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The entirely rural and suburban village is centred exactly 1.5 miles (2.4 km) north of the small town of Hailsham. The dependent village of Lower Dicker is within its boundaries.


The village, like many others on the Weald, was involved in the Wealden iron industry. The watermill connected with the industry is no longer in operation. Horselunges Manor is a moated Tudor manor house, restored by Walter Godfrey in the 1930s.


Hellingly Hospital once dominated the area east of the village and was the principal mental hospital for East Sussex. Opened in 1903 it remained in use until 1994. The buildings were derelict for some time until being demolished and replaced with a housing estate, named by the developer as Roebuck Park.


The main sports clubs in the village are Hellingly Rugby Club and Hellingly cricket club, which are both at Horsebridge recreation ground.


There are fourteen parish councillors on Hellingly Parish Council.[3] The population of this ward at the 2011 census was 5,940.[4]


Hellingly contains the confluence of the River Cuckmere and one of its tributaries, the Bull River, close to the centre of the historic village. The village stands on the lower southern slopes of the gentle uplands forming the Weald and surrounds a circular mound on which the church stands.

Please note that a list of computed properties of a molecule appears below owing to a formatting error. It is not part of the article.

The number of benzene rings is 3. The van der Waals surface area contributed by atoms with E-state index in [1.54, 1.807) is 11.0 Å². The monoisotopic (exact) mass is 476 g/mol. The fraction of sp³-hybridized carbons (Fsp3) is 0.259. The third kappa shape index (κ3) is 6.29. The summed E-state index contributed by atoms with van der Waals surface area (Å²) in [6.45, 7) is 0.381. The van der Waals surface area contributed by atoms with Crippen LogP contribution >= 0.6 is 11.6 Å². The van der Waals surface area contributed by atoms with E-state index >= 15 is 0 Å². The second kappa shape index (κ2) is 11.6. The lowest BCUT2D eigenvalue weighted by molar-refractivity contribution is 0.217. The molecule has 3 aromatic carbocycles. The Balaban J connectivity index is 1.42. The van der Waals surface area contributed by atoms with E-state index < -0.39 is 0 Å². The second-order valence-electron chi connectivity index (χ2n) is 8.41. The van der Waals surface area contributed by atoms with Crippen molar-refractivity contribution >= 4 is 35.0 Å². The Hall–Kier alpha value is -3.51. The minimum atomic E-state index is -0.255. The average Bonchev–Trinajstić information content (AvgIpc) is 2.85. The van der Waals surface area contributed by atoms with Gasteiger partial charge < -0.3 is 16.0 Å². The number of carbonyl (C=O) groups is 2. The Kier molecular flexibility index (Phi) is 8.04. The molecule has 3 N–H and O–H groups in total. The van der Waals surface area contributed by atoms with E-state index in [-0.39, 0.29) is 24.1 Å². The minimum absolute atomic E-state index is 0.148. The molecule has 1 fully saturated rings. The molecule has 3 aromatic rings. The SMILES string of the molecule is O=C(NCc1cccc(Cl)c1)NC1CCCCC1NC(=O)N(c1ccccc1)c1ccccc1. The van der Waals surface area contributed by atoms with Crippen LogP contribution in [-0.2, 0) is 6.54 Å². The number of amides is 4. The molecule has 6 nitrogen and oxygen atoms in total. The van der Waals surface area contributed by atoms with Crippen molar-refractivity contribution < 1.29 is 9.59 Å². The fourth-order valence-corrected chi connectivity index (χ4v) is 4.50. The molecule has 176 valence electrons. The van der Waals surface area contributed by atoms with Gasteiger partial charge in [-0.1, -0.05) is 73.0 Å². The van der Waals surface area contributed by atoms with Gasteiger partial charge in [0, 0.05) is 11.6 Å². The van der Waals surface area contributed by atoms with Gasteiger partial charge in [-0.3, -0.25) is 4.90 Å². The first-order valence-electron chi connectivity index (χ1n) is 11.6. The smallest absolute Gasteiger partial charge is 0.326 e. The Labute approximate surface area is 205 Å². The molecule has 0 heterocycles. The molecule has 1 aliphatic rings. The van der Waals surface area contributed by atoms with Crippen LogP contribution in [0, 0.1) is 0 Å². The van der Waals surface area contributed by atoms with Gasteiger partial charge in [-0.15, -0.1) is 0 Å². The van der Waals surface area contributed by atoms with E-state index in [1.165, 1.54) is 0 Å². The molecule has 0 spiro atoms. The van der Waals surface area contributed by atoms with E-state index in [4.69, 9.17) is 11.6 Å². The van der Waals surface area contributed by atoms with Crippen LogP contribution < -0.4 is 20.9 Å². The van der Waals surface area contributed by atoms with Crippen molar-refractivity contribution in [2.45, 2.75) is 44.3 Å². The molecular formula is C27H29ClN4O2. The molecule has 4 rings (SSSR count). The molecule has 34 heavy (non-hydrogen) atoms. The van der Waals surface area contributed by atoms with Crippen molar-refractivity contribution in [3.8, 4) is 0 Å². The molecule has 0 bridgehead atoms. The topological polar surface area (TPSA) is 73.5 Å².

The tower of the parish church
Hellingly Parish Church of St Peter and St Paul

The 14th-century parish church is dedicated to St Peter and St Paul.[5] The chancel dates from about 1200, and the shafts with annulets round the windows and the band of palmettes under them are substantially original. There is stained glass in the east lancet windows by Morris & Co. Zoar Strict Baptist Chapel was founded in 1837 at Lower Dicker.[6]


This settlement had a railway station on the Polegate to Eridge line which closed on the growth of motorised transport in the rural parts of county in 1968. The village is now served by buses run by Stagecoach.[7]

Notable peopleEdit

Horselunges Manor, Hellingly


  1. ^ "East Sussex in Figures". East Sussex County Council. Retrieved 26 April 2008.
  2. ^ "Civil Parish population 2011". Retrieved 9 October 2015.
  3. ^ Parish councillors
  4. ^ "Ward population 2011". Retrieved 9 October 2015.
  5. ^ St Peter and St Paul church
  6. ^ Smith, Lez (2003). A History of the Dicker: Two Sussex Villages. Hailsham: Lez Smith. p. 13. ISBN 0-9546322-0-6.
  7. ^ Bus services

External linksEdit

  Media related to Hellingly at Wikimedia Commons